We are talking about buildings here. Not just an average building. We are talking about colonial buildings. These buildings were build 100 years back and they don’t just collapse easily till this day. So to compare them with a ‘Leaf’, it would not be very soothing to hear the sound of it, would it?
BawaThit – this essentially means ‘New Life’. Why? They were built in the 1800s which is almost like a past life to most of us – the 21st century hippies. So it would only make sense for them to be revamped and revived to stand out in this century because after all, ‘Old Is Gold’, isn’t it?
Reason for this being discarded?
Truth is, we wanted the names to be only associated with a sense of belonging and architecture. Also, we had to keep in mind the purpose of Doh Eain’s which is to recondition the buildings and to preserve the rich historical values and legacy of the colonial buildings.
The discarded names are not to be mocked at though because they were very meaningful and essence-filled in their own ways. However, we concluded on the one name which would incorporate the values Doh Eain wanted.
Now comes the best part and why we settled with the name Doh Eain.
After having a series of meetings amongst ourselves, cracking our brains and coming up with loads of names, we settled with ‘Doh Eain’. Why ‘Doh Eain’? In Burmese, ‘Doh’ means ‘Our’ while ‘Eain’ means ‘Home/House’. In this case, we chose ‘Home’ because home is where the heart is. Hence, the name ‘Doh Eain’ which is ‘Our Home’. This actually gives people of Myanmar a sense of belonging and makes them appreciate what is given or provide for them.
The logo ‘Doh Eain’ is simply crafted with a text using the font ‘Akzidenz-Grotesk BQ Condensed’ accompanied by a colonial building engirdled with the letter ‘O’ – Iconography. The slogan comes with the secondary font and different color which creatively supports the primary font.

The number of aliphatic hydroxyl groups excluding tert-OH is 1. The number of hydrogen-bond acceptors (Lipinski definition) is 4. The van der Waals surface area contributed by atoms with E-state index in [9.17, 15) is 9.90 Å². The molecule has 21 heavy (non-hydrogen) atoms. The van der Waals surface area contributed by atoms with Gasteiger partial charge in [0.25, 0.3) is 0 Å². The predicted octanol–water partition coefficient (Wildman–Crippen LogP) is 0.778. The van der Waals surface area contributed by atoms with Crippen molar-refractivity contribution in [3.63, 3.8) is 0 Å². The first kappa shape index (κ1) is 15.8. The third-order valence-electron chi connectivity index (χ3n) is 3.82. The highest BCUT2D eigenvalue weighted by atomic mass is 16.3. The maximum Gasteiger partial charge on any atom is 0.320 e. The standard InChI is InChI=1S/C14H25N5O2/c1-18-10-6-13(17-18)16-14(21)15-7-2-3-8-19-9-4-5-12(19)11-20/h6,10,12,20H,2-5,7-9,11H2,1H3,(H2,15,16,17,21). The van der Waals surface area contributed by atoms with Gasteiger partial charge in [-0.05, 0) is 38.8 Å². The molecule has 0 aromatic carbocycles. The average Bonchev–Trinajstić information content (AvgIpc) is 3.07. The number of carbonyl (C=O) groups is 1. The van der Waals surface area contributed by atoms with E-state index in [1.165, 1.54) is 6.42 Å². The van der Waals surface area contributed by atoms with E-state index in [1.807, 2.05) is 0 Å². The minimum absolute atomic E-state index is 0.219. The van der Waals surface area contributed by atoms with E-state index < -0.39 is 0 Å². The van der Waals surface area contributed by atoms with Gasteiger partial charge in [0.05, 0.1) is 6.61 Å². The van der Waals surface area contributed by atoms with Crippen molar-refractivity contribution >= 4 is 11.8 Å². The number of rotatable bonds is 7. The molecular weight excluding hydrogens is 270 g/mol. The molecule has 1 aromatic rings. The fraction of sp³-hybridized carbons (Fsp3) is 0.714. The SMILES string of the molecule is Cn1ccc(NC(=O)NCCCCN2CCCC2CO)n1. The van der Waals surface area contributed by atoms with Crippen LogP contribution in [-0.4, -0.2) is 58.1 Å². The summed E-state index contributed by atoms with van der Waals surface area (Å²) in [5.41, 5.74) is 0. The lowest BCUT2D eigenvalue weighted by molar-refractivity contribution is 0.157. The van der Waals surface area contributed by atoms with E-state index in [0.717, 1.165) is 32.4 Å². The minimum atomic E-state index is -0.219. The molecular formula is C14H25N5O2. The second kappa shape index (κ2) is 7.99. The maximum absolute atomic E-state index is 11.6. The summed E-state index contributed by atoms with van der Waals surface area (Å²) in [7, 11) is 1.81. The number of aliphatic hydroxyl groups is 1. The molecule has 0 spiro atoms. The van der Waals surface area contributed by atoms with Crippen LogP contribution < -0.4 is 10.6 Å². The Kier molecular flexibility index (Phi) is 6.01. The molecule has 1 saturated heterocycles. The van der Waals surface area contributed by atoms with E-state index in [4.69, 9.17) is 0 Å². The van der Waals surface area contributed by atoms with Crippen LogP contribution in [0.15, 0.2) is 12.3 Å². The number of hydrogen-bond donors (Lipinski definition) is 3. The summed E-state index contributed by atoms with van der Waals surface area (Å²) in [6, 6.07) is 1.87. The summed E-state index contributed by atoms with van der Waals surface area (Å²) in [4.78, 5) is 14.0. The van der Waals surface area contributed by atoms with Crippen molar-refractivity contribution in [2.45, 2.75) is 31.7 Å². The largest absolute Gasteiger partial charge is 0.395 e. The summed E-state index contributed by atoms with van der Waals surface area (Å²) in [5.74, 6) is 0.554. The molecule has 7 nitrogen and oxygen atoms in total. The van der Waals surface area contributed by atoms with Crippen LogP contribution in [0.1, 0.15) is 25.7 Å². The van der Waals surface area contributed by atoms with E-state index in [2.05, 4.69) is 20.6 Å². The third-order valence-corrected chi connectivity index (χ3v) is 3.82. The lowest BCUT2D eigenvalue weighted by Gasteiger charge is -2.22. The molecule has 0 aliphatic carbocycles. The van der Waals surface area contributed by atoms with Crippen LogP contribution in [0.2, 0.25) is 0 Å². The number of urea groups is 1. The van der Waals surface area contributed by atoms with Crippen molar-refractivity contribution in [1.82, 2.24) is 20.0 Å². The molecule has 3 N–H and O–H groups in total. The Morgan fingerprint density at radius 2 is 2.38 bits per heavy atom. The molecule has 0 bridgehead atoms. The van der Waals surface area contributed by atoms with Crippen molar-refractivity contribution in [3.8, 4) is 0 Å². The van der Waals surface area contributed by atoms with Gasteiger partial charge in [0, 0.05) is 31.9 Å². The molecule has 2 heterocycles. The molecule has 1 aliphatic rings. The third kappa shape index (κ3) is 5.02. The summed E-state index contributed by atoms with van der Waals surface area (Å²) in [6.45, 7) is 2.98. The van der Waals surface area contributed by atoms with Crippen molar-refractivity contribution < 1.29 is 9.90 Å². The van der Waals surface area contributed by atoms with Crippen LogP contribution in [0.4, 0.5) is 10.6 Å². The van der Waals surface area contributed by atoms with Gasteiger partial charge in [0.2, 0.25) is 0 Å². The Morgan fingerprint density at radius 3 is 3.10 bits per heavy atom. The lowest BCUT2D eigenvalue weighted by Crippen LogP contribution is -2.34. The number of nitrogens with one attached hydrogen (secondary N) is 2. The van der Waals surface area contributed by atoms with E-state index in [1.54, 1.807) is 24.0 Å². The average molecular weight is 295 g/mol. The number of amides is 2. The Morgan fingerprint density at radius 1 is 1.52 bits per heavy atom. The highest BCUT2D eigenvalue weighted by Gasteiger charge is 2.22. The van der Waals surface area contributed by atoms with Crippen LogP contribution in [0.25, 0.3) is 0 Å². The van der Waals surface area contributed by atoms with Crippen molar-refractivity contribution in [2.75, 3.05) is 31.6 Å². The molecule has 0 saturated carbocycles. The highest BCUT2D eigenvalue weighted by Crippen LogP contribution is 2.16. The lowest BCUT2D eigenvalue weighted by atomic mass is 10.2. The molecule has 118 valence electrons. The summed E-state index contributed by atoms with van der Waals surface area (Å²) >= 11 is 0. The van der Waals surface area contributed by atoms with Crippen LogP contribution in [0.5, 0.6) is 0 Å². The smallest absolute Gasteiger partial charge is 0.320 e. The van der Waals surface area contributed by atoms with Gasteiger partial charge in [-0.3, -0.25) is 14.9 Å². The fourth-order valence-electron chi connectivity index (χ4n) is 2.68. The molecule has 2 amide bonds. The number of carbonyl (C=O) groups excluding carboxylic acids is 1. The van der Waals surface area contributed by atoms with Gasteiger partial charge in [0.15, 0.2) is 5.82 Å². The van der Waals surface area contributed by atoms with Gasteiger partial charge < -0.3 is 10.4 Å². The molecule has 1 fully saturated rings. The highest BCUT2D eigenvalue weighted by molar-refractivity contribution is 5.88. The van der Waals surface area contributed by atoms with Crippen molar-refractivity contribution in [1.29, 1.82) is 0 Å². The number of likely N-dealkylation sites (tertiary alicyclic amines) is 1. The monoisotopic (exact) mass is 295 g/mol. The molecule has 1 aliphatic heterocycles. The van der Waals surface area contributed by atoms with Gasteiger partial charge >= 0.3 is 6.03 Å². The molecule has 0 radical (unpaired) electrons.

Brand clarity is important thus it’s imperative that the right name is picked to go in line with ‘Doh Eain’ project. The icon shows a colonial building encircled with a ring around it which indicates that the colonial buildings are protected and preserved well. Even the slightest of details such as, the windows in the icon are carefully crafted to show the elements of colonial buildings.
Logos in Myanmar Version
‘Turquoise’ and ‘Peach’ are the primary colors used. ‘Turquoise’ ripples out the aura of colonial buildings while ‘Peach’ flashes the strength of the old colonial bricks. These two colors collectively forge emotional aspects of colonial buildings while giving an impressionistic form.
In conclusion, we are very proud to be working together with Doh Eain. To have such many kind people involved in this project, it is really heartwarming and it spreads happiness in everyone. Don’t you agree? We believe you do. We also believe Myanmar and her people will see the values Doh Eain is bringing to them so, let us all appreciate the work Doh Eain is doing and let’s keep our city clean and green!
Beautiful Myanmar, where immense polite culture and hospitality blossom.
Please visit Doh Eain on their website and Facebook page to find out more.